The Northern Territory has five major regions, each larger than many European countries.
Central Australia, is a vast area about the size of France. It borders three states: Queensland, South Australia and Western Australia. The area is made up of desert, spectacular natural formations and quality cattle country. It is home to more than 26 000 people. This is where the most famous of Australian landmark, Uluru (or Ayers Rock), is located.
The bulk of the region’s population lives in ‘The Alice’. Alice Springs has all the conveniences a modern society demands and is leading the way in the use of solar power for much of its electricity needs.
The Top End is roughly 400 000 sq kms - slightly bigger than Germany - and home to around 150 000 people, most of whom live in Darwin and the immediate surrounds.
The region extends from the Timor Sea coast, south to the Adelaide River, and 200 kms east to Jabiru, a town created to service Kakadu National Park and the nearby uranium mine.
The Katherine region, also known as the Rivers region, stretches 336 000 sq kms from the Western Australia border across to the southern edge of Kakadu National Park, and to the Gulf of Carpentaria at Borroloola.
Fewer than 20 000 people live in this region, which includes some of the Northern Territory’s premier tourist destinations: Nitmiluk National Park, Mataranka Hot Springs, Elsey Station (made famous in the novel and film We of the Never Never) and the majestic Victoria River.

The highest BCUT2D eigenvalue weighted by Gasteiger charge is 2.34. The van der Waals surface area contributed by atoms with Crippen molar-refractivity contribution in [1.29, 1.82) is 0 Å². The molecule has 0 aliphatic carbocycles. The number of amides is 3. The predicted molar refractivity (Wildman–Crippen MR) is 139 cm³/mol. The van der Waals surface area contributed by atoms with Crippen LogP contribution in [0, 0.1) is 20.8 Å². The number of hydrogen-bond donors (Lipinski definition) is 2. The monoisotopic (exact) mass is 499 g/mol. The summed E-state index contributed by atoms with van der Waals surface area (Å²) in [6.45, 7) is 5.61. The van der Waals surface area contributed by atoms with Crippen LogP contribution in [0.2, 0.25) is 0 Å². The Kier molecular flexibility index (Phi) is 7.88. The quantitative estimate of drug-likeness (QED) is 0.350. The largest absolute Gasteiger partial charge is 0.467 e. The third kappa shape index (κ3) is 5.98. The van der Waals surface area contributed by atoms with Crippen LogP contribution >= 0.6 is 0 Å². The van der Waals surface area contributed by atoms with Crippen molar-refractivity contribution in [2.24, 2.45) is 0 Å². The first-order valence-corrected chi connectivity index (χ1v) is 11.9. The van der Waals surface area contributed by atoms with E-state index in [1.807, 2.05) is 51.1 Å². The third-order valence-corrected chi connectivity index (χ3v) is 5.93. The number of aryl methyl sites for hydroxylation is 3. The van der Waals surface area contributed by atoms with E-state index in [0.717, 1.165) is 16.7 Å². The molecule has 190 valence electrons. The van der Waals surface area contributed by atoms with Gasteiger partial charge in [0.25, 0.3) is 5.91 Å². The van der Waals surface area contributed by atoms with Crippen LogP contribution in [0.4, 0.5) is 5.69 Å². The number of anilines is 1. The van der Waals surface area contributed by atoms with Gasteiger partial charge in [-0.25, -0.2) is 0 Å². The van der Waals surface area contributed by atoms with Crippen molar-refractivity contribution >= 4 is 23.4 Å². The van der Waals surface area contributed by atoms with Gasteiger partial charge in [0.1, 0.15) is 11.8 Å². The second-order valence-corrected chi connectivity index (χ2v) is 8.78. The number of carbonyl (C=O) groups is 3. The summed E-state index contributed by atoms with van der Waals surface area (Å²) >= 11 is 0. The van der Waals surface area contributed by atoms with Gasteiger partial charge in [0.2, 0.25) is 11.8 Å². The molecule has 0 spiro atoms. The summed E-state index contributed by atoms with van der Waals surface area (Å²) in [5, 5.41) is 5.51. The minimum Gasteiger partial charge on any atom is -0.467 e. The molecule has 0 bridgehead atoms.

The Barkly (or Barkly Tableland) takes up 21% of the Northern Territory’s land mass, but has a population of just 6330. Half live in the region’s service town, Tennant Creek. The main industries in the region are pastoral and mining.
Tennant Creek has a thriving arts community blending Indigenous and non-Indigenous cultures. Mary Ann Dam just outside the town is a popular and welcome attraction in the otherwise arid country.
East Arnhem Region
East Arnhem is a significant region that is considered among the last wilderness areas on Earth. It is also home to some of Australia’s biggest mines. The local Aboriginal culture remains strong here, and the Yolngu people have successfully adapted the latest in Western technology with their traditions.
The region includes the Arnhem Land coast from Gove Peninsula south to Groote Eylandt, west across traditional Aboriginal country to Millingimbi.
Nhulunbuy is a regional mining centre, home to approximately 4000 of the region’s 16 000 people.